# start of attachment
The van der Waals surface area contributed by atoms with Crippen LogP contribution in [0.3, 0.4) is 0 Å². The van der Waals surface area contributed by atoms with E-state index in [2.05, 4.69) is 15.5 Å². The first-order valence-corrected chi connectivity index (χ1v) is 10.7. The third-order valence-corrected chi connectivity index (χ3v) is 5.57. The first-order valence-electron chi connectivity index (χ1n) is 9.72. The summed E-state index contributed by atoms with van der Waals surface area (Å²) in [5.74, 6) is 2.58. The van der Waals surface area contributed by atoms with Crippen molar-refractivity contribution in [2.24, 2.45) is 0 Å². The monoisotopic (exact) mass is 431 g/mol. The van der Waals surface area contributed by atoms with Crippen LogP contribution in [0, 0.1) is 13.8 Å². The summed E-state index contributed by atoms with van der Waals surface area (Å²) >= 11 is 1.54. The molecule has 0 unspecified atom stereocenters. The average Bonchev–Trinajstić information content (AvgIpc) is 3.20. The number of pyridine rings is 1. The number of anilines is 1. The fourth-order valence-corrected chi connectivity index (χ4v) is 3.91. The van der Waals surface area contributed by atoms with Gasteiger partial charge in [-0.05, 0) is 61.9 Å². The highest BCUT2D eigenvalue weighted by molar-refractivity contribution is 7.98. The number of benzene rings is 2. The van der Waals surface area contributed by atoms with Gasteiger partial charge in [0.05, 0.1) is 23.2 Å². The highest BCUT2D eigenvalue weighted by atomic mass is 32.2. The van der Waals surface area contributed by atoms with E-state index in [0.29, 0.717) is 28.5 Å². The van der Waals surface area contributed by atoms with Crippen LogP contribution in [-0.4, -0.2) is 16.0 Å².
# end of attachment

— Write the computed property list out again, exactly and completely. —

The van der Waals surface area contributed by atoms with Crippen LogP contribution in [0.3, 0.4) is 0 Å². The van der Waals surface area contributed by atoms with E-state index in [2.05, 4.69) is 15.5 Å². The first-order valence-corrected chi connectivity index (χ1v) is 10.7. The third-order valence-corrected chi connectivity index (χ3v) is 5.57. The first-order valence-electron chi connectivity index (χ1n) is 9.72. The summed E-state index contributed by atoms with van der Waals surface area (Å²) in [5.74, 6) is 2.58. The van der Waals surface area contributed by atoms with Crippen molar-refractivity contribution in [2.24, 2.45) is 0 Å². The monoisotopic (exact) mass is 431 g/mol. The van der Waals surface area contributed by atoms with Crippen LogP contribution in [0, 0.1) is 13.8 Å². The summed E-state index contributed by atoms with van der Waals surface area (Å²) >= 11 is 1.54. The molecule has 0 unspecified atom stereocenters. The average Bonchev–Trinajstić information content (AvgIpc) is 3.20. The number of pyridine rings is 1. The number of anilines is 1. The fourth-order valence-corrected chi connectivity index (χ4v) is 3.91. The van der Waals surface area contributed by atoms with Gasteiger partial charge in [-0.05, 0) is 61.9 Å². The highest BCUT2D eigenvalue weighted by molar-refractivity contribution is 7.98. The number of benzene rings is 2. The van der Waals surface area contributed by atoms with Gasteiger partial charge in [0.05, 0.1) is 23.2 Å². The highest BCUT2D eigenvalue weighted by atomic mass is 32.2. The van der Waals surface area contributed by atoms with E-state index in [0.29, 0.717) is 28.5 Å². The van der Waals surface area contributed by atoms with Crippen LogP contribution in [-0.4, -0.2) is 16.0 Å².